Fourth grade scientists investigated sound. We used tuning forks to feel and hear vibrations. Then we struck the tuning forks and held them on lab tables. The volume of the sound increased, but we could really hear the sound when we placed our ears on the tables. Sound waves (unlike light waves) need to travel through a medium such as a solid, liquid, or gas. The sound waves move through each of these mediums by vibrating the molecules in the matter. The molecules in solids are packed very tightly. The spacing of the molecules enables sound to travel much faster through a solid than a gas (air).
In our next investigation, I swung air tubes. As air spiraled through the tubes, we heard sound. The sound has a higher pitch the faster the tube moves. If the opening is covered preventing air to enter the tube, sound stops. We will each have a chance to use these in our next lab. Click here to learn more.
We wrapped string around our fingers that was attached to a spoon or a hanger. As we hit the objects against different materials around the lab, the sound waves traveled up the string into our ears with surprising results.
I had a great time being a student at the National Science Teachers Conference. My favorite session was hosted by the Bug Chicks. I learned more about choosing and caring for arthropods in the classroom. Click here to meet these fun scientists who LOVE bugs!
I think we need a millipede in the lab!
I plan to purchase some silkworms, so we can watch them go through metamorphosis.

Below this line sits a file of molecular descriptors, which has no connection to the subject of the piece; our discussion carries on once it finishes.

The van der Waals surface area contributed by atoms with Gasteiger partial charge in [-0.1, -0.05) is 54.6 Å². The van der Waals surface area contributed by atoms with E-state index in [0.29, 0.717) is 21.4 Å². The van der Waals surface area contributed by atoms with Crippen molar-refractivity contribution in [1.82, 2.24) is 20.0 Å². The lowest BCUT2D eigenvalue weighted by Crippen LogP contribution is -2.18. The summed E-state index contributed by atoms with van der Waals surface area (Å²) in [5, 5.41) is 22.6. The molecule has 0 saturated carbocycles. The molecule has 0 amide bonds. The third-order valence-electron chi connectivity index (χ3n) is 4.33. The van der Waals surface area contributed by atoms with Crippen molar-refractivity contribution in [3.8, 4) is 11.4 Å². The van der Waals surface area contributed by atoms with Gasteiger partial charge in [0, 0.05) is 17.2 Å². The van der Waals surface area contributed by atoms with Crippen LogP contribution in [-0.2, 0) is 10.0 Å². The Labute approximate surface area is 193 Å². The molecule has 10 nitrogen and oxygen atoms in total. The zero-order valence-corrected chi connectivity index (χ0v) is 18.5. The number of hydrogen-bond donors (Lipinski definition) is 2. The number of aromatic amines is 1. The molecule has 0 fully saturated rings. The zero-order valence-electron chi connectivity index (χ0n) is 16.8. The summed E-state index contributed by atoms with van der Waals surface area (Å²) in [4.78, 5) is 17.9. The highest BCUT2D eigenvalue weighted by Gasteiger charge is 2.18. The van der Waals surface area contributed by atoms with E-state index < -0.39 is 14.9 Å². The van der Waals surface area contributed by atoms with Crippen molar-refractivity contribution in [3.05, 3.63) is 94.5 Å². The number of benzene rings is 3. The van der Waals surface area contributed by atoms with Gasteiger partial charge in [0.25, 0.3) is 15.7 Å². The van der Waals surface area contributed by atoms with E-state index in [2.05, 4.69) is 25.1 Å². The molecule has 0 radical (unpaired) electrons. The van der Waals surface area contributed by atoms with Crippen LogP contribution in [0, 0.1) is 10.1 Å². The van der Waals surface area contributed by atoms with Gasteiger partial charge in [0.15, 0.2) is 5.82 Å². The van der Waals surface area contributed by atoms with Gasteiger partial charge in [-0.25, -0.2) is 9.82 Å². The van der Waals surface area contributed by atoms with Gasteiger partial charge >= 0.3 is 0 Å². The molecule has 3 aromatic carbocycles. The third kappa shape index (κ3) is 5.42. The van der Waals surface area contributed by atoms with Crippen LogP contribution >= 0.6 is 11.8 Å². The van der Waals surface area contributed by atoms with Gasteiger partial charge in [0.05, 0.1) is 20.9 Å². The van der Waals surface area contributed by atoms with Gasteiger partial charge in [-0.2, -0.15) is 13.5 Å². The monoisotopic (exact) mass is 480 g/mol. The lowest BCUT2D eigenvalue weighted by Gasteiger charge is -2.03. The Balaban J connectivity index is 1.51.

Some of the fun items I purchased for the lab.
On Thursday and Friday, March 15th and 16th, I will be attending the National Science Teachers Conference in Atlanta. SO excited!
Feeling a little nostalgic this week. Thought I’d share a photo of my daughter, Kelsey, and her dad at the first KRCS Father Daughter Dance. She was in fifth grade. Can’t believe almost 18 years have passed since this moment! Sometimes the days seem so long, but the years really do pass quickly. Enjoy each precious moment with those beautiful children. Love well!
When you add some solids to water, they dissolve and seem to disappear. But other solids sink to the bottom and can still be seen and separated from the water. Why? Click here to watch the video that introduced this lab.
My first grade chemists continued their study of matter by pouring salt, pepper, jello, flour, sugar, and oats in water to determine if they would make a suspension or a solution. We completed a lab report as we worked.
This is a great lab to extend at home. Try mixing other solids and liquids that you have in your pantry or refrigerator with water. Did you make a solution or a suspension?